In a surprising move the Ghana Ministry of Food and Agriculture (MOFA) rejected the recently released statement by Food Security Ghana (FSG) that food prices in Ghana rocketed by an average of 73% between October 2011 and March 2013.
Further initial analyses by FSG based on figures released by MOFA on their website indeed confirms that the Food Basket Price Barometer issued by FSG might even be an understatement.
Weekly Wholesale Food Prices as published by MOFA for Accra in fact increased on average by 80% between October 2011 and March 2013.
The items that led the increases included Tomatoes (318%), Cassava (240%), Onion (109%), White Yam (82%) and Local Rice (68%).
These food prices as quoted above is monitored by MOFA on a weekly basis and statistical evidence is available on the MOFA website for prices from January 2010.
In his rejection of the FSG report Mr. Kofi Humado, the Minister in charge of MOFA, “challenged Food Security Ghana to explain the variance in prices between the raw food and prepared food, since the report only centred on the latter.
He said that, “They should explain what caused the difference between raw produce and prepared food”.
The initial analysis above is in fact part of this “explanation”. The prices as measured and reported by MOFA are wholesale prices and therefore not prices of “prepared foods”. If prices of “raw produce” escalates on average by 80% then the Food Basket Price Barometer results should surely not be a surprise to MOFA?
It is also surprising that Mr. Humado challenges FSG to “explain” rather than saying that they will launch an internal investigation into the situation.
Within the database of information gathered by the Government of Ghana (GOG) there is knowledge that should inspire the quest for wisdom. It is not for independent initiatives such as FSG to do that on behalf of the GOG.
Although not food related a perfect example is what happened during the major energy crisis in Ghana under the NPP rule. When the crisis exploded and Parliament asked for an explanation from the then government it was justified by the fact that Akosombo Dam “suddenly” dried up.
In the meantime the levels of the dam was, and still is, monitored on a daily basis and reported to the sector Ministry. Simple statistical analysis based on historical and current data in fact warned the then government of the pending crisis but no – the dam “suddenly” dried up.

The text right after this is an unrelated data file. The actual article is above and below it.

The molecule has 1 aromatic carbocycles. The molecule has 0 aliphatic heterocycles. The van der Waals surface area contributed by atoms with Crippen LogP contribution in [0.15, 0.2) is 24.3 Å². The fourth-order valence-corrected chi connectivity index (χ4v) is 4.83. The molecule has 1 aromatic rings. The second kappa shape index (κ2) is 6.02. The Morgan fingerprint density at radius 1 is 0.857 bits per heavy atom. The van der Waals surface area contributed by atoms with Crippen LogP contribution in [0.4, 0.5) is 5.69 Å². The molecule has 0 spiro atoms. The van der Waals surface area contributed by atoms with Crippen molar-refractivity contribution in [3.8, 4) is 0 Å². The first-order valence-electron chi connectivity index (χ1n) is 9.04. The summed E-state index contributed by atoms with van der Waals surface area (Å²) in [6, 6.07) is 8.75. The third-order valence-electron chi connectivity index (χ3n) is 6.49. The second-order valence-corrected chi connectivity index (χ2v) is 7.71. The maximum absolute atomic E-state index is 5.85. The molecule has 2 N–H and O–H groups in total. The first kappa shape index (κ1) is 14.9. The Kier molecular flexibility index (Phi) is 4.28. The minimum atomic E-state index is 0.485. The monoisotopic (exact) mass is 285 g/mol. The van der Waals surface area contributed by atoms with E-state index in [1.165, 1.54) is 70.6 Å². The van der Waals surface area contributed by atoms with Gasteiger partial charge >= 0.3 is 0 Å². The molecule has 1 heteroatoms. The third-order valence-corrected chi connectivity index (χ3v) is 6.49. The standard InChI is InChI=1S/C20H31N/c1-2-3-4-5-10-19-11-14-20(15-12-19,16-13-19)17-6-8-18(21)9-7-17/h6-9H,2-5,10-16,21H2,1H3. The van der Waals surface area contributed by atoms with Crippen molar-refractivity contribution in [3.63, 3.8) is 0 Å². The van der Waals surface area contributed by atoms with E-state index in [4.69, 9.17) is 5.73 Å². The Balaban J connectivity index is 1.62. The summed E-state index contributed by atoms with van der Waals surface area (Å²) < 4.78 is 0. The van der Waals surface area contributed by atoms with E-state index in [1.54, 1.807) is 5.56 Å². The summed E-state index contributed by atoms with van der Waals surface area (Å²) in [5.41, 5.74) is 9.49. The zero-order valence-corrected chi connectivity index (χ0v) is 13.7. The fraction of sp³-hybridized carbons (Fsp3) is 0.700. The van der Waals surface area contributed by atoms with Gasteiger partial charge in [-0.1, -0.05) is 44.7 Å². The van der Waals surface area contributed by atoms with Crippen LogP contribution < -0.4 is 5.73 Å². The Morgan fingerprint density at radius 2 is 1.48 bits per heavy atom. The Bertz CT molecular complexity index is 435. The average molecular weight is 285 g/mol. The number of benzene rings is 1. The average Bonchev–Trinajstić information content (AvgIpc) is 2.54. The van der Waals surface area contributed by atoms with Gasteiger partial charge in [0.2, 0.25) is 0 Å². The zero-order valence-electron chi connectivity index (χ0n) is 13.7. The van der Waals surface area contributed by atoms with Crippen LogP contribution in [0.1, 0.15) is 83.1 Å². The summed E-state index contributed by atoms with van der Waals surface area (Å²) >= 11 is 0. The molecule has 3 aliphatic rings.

The same situation is currently experienced within Ghana’s MOFA – a wealth of information gathered by the officials without intelligence being added to it.
In its challenge to FSG Mr. Humado asked that we should explain the increase in prices between “raw food and produced” food. Maybe Mr. Humado can explain the following to all Ghanaians based on data gathered and released by MOFA.
In the period October 2011 to March 2013 the wholesale price of Cassava increased by 240%. In the same period the retail price increased by 263%. How can this be explained by a massive and indeed frightening oversupply of Cassava in the country?
If the demand for Cassava in Ghana is only 39% of the production then prices should surely have fallen and fallen and fallen? Instead it climbed by 263%? These figures are also not FSG “manufactured” figures but taken from the MOFA website from their 2010 -11 Ghana Food Balance Sheet.
It looks as if this food price shock is only the tip of an iceberg of revelations to come about the way politicians are managing the food security of Ghanaians and indeed the well-being of Ghanaians.
FSG has not once but many, many times questioned the basis of statistics that the GOG use to formulate policies and plans. These doubts about the accuracy and correctness of information have on more than one occasions been acknowledged by the GOG.
How can any organisation strategise, plan and allocate resources based on useless and incorrect information?
The difference, it seems, is that politicians do not care because they are working not working with their own money. Any private enterprise that practises such follies would have been living in the gutters a long time ago.
What is more amazing is that the GOG of have not made an attempt to get to the bottom line of the horrendous food price increases over the past 18 months. Is it due to increased prices of inputs to food production in Ghana? Is it due to extremely low productivity of Ghana’s agriculture? Is it due to ????
The increases quoted by FSG above is based on wholesale food price increases in Accra over the period October 2011 to March 2013 as reported by MOFA. Prices obviously varies from area to area and the impact on individuals will also vary depending on their personally preferred food basket. A lot more wisdom need to be added to the data available and FSG is committed to do just that in support of a food secure Ghana.
As some food for thought FSG challenges MOFA to explain the fact that there has been a 240% to 260% increase in the price of Cassava while the supply is 60% more than the demand? Also, why is there a 55% difference between the wholesale and retail prices of Cassava in Accra Ghana?
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